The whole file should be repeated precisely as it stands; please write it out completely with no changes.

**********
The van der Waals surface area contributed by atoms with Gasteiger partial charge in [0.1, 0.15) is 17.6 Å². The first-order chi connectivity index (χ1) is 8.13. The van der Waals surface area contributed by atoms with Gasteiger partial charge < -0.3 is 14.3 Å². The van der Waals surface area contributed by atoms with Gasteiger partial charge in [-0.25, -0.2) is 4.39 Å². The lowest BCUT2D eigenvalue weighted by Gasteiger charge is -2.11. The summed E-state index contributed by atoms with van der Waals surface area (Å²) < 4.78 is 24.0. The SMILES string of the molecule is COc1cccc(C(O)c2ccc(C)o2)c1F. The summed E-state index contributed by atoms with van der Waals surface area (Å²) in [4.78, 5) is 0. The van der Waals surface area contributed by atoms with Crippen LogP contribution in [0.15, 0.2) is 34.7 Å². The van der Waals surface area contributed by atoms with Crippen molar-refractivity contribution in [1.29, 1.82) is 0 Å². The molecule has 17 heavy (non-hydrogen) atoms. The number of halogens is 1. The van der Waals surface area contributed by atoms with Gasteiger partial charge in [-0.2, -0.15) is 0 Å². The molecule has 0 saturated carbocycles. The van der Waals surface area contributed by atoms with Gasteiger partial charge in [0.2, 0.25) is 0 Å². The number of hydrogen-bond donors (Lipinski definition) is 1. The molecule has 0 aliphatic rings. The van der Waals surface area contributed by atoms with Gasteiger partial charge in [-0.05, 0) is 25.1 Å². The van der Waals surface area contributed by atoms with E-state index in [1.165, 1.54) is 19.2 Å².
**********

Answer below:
The van der Waals surface area contributed by atoms with Gasteiger partial charge in [0.1, 0.15) is 17.6 Å². The first-order chi connectivity index (χ1) is 8.13. The van der Waals surface area contributed by atoms with Gasteiger partial charge < -0.3 is 14.3 Å². The van der Waals surface area contributed by atoms with Gasteiger partial charge in [-0.25, -0.2) is 4.39 Å². The lowest BCUT2D eigenvalue weighted by Gasteiger charge is -2.11. The summed E-state index contributed by atoms with van der Waals surface area (Å²) < 4.78 is 24.0. The SMILES string of the molecule is COc1cccc(C(O)c2ccc(C)o2)c1F. The summed E-state index contributed by atoms with van der Waals surface area (Å²) in [4.78, 5) is 0. The van der Waals surface area contributed by atoms with Crippen LogP contribution in [0.15, 0.2) is 34.7 Å². The van der Waals surface area contributed by atoms with Crippen molar-refractivity contribution in [1.29, 1.82) is 0 Å². The molecule has 17 heavy (non-hydrogen) atoms. The number of halogens is 1. The van der Waals surface area contributed by atoms with Gasteiger partial charge in [-0.2, -0.15) is 0 Å². The molecule has 0 saturated carbocycles. The van der Waals surface area contributed by atoms with Gasteiger partial charge in [0.2, 0.25) is 0 Å². The number of hydrogen-bond donors (Lipinski definition) is 1. The molecule has 0 aliphatic rings. The van der Waals surface area contributed by atoms with Gasteiger partial charge in [-0.05, 0) is 25.1 Å². The van der Waals surface area contributed by atoms with E-state index in [1.165, 1.54) is 19.2 Å².